Abu Dhabi inflation jumps with new tax, but restrained by housing

Abu Dhabi’s annual inflation climbed to its highest level since 2015 in January

Abu Dhabi consumer price inflation more than doubled in January as the United Arab Emirates introduced a 5 percent value-added tax, with a weak real estate market preventing inflation from increasing even further, official data showed on Wednesday.

Annual inflation in Abu Dhabi, the biggest emirate in the UAE, jumped to 4.7 percent — the highest level since 2015 — from 2.0 percent in December, Abu Dhabi’s Department of Economic Development said.

The UAE’s imposition of VAT at the start of this year, designed to strengthen state finances in the face of low oil prices, was one of the biggest policy shifts in years; traditionally, Gulf governments have kept taxes to a minimum in order to attract investment and win favor among their citizens.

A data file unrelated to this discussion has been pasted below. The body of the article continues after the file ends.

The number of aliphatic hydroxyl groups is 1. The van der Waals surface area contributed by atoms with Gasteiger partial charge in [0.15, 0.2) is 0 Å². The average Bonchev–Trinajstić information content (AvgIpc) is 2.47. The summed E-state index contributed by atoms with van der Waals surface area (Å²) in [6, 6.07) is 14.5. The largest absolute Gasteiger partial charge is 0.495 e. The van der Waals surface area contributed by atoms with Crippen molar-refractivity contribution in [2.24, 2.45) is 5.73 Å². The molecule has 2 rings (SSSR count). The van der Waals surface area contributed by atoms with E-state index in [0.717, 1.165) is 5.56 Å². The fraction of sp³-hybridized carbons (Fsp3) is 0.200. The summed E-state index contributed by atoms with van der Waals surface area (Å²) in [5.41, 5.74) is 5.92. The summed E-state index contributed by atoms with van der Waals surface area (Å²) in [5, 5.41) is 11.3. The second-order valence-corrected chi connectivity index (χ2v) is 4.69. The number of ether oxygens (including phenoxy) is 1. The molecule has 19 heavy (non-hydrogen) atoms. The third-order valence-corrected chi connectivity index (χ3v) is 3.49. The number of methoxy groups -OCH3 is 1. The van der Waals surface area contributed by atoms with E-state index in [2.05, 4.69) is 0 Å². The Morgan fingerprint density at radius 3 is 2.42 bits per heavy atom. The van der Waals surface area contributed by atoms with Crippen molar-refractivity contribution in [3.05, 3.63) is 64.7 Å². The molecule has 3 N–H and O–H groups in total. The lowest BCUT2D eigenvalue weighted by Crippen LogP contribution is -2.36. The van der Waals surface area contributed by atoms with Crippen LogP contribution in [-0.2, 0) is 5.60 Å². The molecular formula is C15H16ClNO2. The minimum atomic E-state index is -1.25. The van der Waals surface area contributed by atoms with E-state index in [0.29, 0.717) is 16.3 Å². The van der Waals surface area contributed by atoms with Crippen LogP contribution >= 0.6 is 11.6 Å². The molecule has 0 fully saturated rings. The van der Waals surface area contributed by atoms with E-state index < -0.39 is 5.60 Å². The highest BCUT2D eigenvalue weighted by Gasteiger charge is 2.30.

In a statement, the department described January’s higher inflation as “completely reasonable” given the new tax.

However, Abu Dhabi inflation could have increased much further without a weak real estate market. Residential rents sank 2.7 percent from a year earlier; rents and utilities have a 31.2 percent weight in the consumer basket, so a decline in those sectors offsets price rises for other goods and services.

Food and drink prices in January jumped 7.1 percent from a year earlier and transport prices increased 13.2 percent after recent hikes in gasoline prices.

Annual inflation in Dubai, the other large emirate in the UAE, rose more moderately in January, climbing to 2.7 percent from 1.5 percent in December, data released last month showed.

But falling house rents had an even bigger effect in restraining Dubai’s inflation because housing and utilities account for 43.6 percent of the consumer basket there.

The UAE has not yet released nationwide inflation data and is expected to do so in the coming days or weeks. The International Monetary Fund has predicted average annual inflation in the UAE will climb to 2.9 percent this year from 2.1 percent in 2017.

Source Credit: Daily Mail